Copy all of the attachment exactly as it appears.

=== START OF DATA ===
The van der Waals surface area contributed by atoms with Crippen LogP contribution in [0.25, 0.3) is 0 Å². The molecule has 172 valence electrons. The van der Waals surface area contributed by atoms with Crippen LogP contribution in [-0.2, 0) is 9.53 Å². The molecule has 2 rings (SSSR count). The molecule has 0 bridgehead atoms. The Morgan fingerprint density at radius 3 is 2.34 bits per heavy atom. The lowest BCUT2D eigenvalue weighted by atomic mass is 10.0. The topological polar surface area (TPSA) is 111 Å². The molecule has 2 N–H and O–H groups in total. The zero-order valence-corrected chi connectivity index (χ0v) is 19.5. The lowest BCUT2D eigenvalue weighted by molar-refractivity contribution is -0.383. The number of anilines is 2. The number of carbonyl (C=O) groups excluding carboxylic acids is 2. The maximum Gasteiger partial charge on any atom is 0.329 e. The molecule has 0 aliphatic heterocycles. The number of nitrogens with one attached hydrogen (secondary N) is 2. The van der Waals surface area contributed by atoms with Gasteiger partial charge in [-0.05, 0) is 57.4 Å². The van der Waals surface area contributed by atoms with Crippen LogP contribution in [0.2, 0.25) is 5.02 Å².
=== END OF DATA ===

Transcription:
The van der Waals surface area contributed by atoms with Crippen LogP contribution in [0.25, 0.3) is 0 Å². The molecule has 172 valence electrons. The van der Waals surface area contributed by atoms with Crippen LogP contribution in [-0.2, 0) is 9.53 Å². The molecule has 2 rings (SSSR count). The molecule has 0 bridgehead atoms. The Morgan fingerprint density at radius 3 is 2.34 bits per heavy atom. The lowest BCUT2D eigenvalue weighted by atomic mass is 10.0. The topological polar surface area (TPSA) is 111 Å². The molecule has 2 N–H and O–H groups in total. The zero-order valence-corrected chi connectivity index (χ0v) is 19.5. The lowest BCUT2D eigenvalue weighted by molar-refractivity contribution is -0.383. The number of anilines is 2. The number of carbonyl (C=O) groups excluding carboxylic acids is 2. The maximum Gasteiger partial charge on any atom is 0.329 e. The molecule has 0 aliphatic heterocycles. The number of nitrogens with one attached hydrogen (secondary N) is 2. The van der Waals surface area contributed by atoms with Gasteiger partial charge in [-0.05, 0) is 57.4 Å². The van der Waals surface area contributed by atoms with Crippen LogP contribution in [0.2, 0.25) is 5.02 Å².